Exhaustion took hold, turned my limbs to lead and caused me to stumble drunkenly as I struggled upwards. Each time the line of trekkers ahead of me would pause to climb over an obstruction, I would rest gratefully on my trekking poles, sinking into an exhausted sleep for a few seconds until the crunch of boots on the trail or the gentle encouragement of our guides would force me into motion again. Waves of nausea would wash over me then mercifully disappear. My fingers became painfully cold. Patience. Seconds will become minutes. Minutes will become hours. Step…step…step…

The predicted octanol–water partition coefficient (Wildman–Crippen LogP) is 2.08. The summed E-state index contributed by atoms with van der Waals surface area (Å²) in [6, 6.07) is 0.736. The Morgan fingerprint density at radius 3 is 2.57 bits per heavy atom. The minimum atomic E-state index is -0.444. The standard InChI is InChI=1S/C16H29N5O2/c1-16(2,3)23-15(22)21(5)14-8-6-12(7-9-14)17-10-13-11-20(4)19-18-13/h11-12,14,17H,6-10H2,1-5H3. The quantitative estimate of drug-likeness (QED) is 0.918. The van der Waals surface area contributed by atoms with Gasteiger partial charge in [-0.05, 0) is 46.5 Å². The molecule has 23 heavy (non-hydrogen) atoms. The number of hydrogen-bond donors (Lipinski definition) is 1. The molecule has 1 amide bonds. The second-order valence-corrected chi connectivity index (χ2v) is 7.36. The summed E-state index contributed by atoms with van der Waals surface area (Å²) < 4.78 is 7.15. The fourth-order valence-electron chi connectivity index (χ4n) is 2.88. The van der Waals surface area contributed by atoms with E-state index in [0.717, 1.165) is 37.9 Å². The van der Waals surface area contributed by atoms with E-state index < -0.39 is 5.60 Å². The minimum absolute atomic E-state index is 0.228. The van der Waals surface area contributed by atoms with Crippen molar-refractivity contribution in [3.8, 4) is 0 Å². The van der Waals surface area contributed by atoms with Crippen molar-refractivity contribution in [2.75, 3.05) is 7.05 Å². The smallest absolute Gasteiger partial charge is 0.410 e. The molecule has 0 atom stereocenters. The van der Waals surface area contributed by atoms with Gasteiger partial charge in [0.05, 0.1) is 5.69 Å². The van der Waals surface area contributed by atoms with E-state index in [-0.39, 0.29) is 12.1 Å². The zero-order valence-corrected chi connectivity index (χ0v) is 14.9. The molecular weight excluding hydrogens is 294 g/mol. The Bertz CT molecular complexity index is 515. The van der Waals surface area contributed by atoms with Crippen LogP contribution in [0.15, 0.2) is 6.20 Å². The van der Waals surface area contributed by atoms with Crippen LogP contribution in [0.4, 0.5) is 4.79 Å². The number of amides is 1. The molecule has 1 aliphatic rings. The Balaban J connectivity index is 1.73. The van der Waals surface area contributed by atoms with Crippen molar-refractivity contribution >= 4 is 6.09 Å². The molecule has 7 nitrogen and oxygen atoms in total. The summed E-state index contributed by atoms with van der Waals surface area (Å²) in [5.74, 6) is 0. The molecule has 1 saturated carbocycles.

Our plan, said Jeremy during our briefing the afternoon before, is to go very pole pole (slowly slowly), stopping as little as possible on the way up. Temperatures on the ascent are sub-zero, and drop steadily as you approach the top. Stopping would cause us to get too cold. We stopped only three times in the course of the 6.5 hour ascent, for less than five minutes each time. Jeremy and his assistants cared for us with patience and kindness, doing the things we couldn’t do for ourselves in our zombie-like state. They placed mugs of steaming ginger tea or hot water in our freezing hands. They monitored us closely for signs of altitude sickness, and offered encouraging words which our numb brains struggled to take in. The mugs were colleted. Time to stand up and begin again. Patience. Seconds will become minutes. Minutes will become hours. Step…step…step…